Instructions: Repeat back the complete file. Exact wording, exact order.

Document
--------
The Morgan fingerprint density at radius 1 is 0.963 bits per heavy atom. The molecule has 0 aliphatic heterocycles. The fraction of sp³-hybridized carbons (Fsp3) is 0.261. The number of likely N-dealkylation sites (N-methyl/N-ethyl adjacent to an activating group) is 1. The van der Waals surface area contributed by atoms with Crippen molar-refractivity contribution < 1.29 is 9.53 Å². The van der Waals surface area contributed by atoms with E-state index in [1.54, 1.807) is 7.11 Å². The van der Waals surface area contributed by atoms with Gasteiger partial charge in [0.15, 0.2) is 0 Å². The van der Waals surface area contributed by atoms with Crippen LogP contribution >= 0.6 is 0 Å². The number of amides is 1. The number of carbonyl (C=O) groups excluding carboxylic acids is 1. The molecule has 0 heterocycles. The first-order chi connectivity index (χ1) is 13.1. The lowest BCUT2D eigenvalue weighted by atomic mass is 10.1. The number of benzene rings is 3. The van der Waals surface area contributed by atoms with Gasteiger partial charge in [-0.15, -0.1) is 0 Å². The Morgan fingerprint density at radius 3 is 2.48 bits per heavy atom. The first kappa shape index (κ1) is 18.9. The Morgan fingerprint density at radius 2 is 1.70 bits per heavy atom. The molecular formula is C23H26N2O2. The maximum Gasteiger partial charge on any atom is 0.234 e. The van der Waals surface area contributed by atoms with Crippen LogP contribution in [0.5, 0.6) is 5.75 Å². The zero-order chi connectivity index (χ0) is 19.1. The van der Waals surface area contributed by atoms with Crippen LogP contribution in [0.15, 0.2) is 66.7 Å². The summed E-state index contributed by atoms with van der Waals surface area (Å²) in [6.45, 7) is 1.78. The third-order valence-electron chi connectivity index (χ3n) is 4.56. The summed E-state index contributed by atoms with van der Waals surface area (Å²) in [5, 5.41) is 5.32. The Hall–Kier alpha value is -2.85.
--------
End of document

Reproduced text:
The Morgan fingerprint density at radius 1 is 0.963 bits per heavy atom. The molecule has 0 aliphatic heterocycles. The fraction of sp³-hybridized carbons (Fsp3) is 0.261. The number of likely N-dealkylation sites (N-methyl/N-ethyl adjacent to an activating group) is 1. The van der Waals surface area contributed by atoms with Crippen molar-refractivity contribution < 1.29 is 9.53 Å². The van der Waals surface area contributed by atoms with E-state index in [1.54, 1.807) is 7.11 Å². The van der Waals surface area contributed by atoms with Gasteiger partial charge in [0.15, 0.2) is 0 Å². The van der Waals surface area contributed by atoms with Crippen LogP contribution >= 0.6 is 0 Å². The number of amides is 1. The number of carbonyl (C=O) groups excluding carboxylic acids is 1. The molecule has 0 heterocycles. The first-order chi connectivity index (χ1) is 13.1. The lowest BCUT2D eigenvalue weighted by atomic mass is 10.1. The number of benzene rings is 3. The van der Waals surface area contributed by atoms with Gasteiger partial charge in [-0.15, -0.1) is 0 Å². The Morgan fingerprint density at radius 3 is 2.48 bits per heavy atom. The first kappa shape index (κ1) is 18.9. The Morgan fingerprint density at radius 2 is 1.70 bits per heavy atom. The molecular formula is C23H26N2O2. The maximum Gasteiger partial charge on any atom is 0.234 e. The van der Waals surface area contributed by atoms with Crippen LogP contribution in [0.5, 0.6) is 5.75 Å². The zero-order chi connectivity index (χ0) is 19.1. The van der Waals surface area contributed by atoms with Crippen LogP contribution in [0.15, 0.2) is 66.7 Å². The summed E-state index contributed by atoms with van der Waals surface area (Å²) in [6.45, 7) is 1.78. The third-order valence-electron chi connectivity index (χ3n) is 4.56. The summed E-state index contributed by atoms with van der Waals surface area (Å²) in [5, 5.41) is 5.32. The Hall–Kier alpha value is -2.85.